School Officials Disappointed in Rejection of Parcel Tax, Brace For Cuts

The Jefferson Union High School District's parcel tax, Measure C, failed Tuesday night. The district's board reluctantly moves toward cuts.

The Jefferson Union High School District Board was somber when it was notified that the district’s parcel tax after an initial ballot count was released Tuesday night.

Measure C, the parcel tax, was supported by 59.5 percent of voters and opposed by 40.5 percent, but needs a two-thirds majority approval to pass.

What the board—and the group assembled to watch its meeting in Daly City on Tuesday—now fears most is the budget cuts that will come in the wake of Measure C’s failure.

“It’s been a long, tough road," said Laurie Frater, a board member from Pacifica. “What I really don’t relish is not just that this lost, but the prospect of the cuts we’re going to have to make if it doesn’t pass because this is going to be horrendous.” 

Frater said that while the district increased class sizes, froze teacher pay raises and cut programming two years ago, it did not have to make any cuts this year because of $1.1 million in federal stimulus money it received. That money won't be around next spring, however, and the district will need to remove about $3.3 million from its expenditures, or just under 8 percent of its annual budget. Everything will be on the table, said Frater. 

“Our staff is cut down to the bare bone,” said Caro Pemberton, principal of . “Our counselors are cut and our teachers have taken pay cuts, the school year is shorter, we cut summer school, transportation, supplies, art. It’s going to be a very deep look into what we can possibly cut.”

Pemberton showed clear signs of frustration with voters for not passing the parcel tax Tuesday. 

“I’m deeply disappointed,” she said. “I would have thought that our community would have realized how important young people are to the community and how dire a situation this is and come to action to save the schools.” 

Alyssa Jenkins, a teacher at said she felt betrayed by voters and is seriously considering finding a new career.

“Frankly, I think there’s an extreme climate of suspicion in Pacifica and they don’t recognize how much we’ve already given up,” she said. “I think that the recent attack on teachers and other public employees and their pensions has people thinking that we’re living off the fat of the land and we need to tighten our belts. They don’t understand that the belts have been tightened and tightened and tightened.”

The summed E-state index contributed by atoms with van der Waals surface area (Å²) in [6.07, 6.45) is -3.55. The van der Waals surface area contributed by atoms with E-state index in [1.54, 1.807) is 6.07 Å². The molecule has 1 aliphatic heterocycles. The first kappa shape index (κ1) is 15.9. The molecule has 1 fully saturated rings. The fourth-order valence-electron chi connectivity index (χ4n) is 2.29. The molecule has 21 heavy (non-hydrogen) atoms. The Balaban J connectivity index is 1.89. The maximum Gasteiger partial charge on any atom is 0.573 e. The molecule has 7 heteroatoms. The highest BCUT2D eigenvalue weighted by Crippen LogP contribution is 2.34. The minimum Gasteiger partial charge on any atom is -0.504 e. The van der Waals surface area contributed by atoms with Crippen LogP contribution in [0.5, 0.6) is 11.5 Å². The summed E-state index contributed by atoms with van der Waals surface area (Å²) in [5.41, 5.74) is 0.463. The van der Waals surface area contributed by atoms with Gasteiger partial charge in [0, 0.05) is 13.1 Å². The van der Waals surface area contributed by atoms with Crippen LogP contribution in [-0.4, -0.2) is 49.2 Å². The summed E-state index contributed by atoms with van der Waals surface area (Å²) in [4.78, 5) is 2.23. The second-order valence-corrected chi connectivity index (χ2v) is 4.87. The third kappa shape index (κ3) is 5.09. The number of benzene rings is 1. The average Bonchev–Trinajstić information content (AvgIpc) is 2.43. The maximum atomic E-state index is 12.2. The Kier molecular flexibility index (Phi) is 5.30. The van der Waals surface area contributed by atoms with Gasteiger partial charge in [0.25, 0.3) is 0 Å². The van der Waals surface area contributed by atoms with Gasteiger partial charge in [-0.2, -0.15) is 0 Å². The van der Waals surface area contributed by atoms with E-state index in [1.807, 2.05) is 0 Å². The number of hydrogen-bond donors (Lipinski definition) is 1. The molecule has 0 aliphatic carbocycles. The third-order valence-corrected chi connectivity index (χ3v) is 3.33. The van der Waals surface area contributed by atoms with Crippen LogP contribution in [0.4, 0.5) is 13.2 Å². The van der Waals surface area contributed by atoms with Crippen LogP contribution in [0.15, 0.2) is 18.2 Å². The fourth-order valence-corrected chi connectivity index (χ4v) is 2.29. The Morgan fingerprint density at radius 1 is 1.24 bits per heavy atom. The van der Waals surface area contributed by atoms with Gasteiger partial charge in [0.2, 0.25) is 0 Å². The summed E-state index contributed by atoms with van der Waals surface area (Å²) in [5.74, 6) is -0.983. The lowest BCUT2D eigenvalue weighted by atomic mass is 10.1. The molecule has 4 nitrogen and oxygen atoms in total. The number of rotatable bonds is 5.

Measure C, the district’s “second try” at a parcel tax following a nearly , would have levied a flat $96-per-parcel tax on property owners for four years. The measure would have raised an estimated $3.2 annually for non-administration salaries and to restore previously cut academic programs.

Thomas Minshew, principal at Terra Nova High School and incoming superintendent of the Jefferson Union High School District, said it’s unclear if the district will try yet again to pass a parcel tax. 

“That will be up to the board,” he said. 

It will also be up to the board where to make cuts next spring. 

Robert May 17, 2011 at 06:35 PM
WE HAVE BEEN CONNED! http://noonmeasurec.blogspot.com/2011/05/we-have-been-conned.html
Lena Robinson May 17, 2011 at 06:41 PM
How is having more money in our way underfunded public education a con? Please stay in your hole down there is Santa Clara County, Robert!
Charles May 19, 2011 at 01:50 AM
Public Schools: Make Them Private !!!!!!!!!!!!!! by Milton Friedman Milton Friedman, a senior research fellow at the Hoover Institution, won the Nobel Prize for Economics in 1976. http://www.cato.org/pubs/briefs/bp-023.html
Charles May 19, 2011 at 01:50 AM
Privatization of a town’s public schools would solve many problems. It would reduce the cost of education and thereby lower property taxes used to support them. It would eliminate the need of a centralized state administrative apparatus, with its high-paying administrators and assistant administrators. It would free local schools to adopt learning programs that actually work, thereby improving student achievement. It would re-invent the idea of educational freedom, on the foundation of which this nation was built. It would also get rid of the stranglehold that the teachers’ unions have on the schools. www.thenewamerican.com/.../7366-should-the-public-schools-be-privatized
Bruce Hotchkiss May 19, 2011 at 01:59 AM
Ah yes Charles let's get rid of those pesky unions. What this country needs is a return to the 1880's or so, no rights for workers and the return of Robber Barons. In true American fashion let's throw the baby out with the bath water. And once we get rid of the unions (because they protect the evil) let's throw out the Consitution and civil rights. Did you know that our form of justice routinely protects the guilty? Damn, just shoot them all. Sorry if this seems like a rant - it is.


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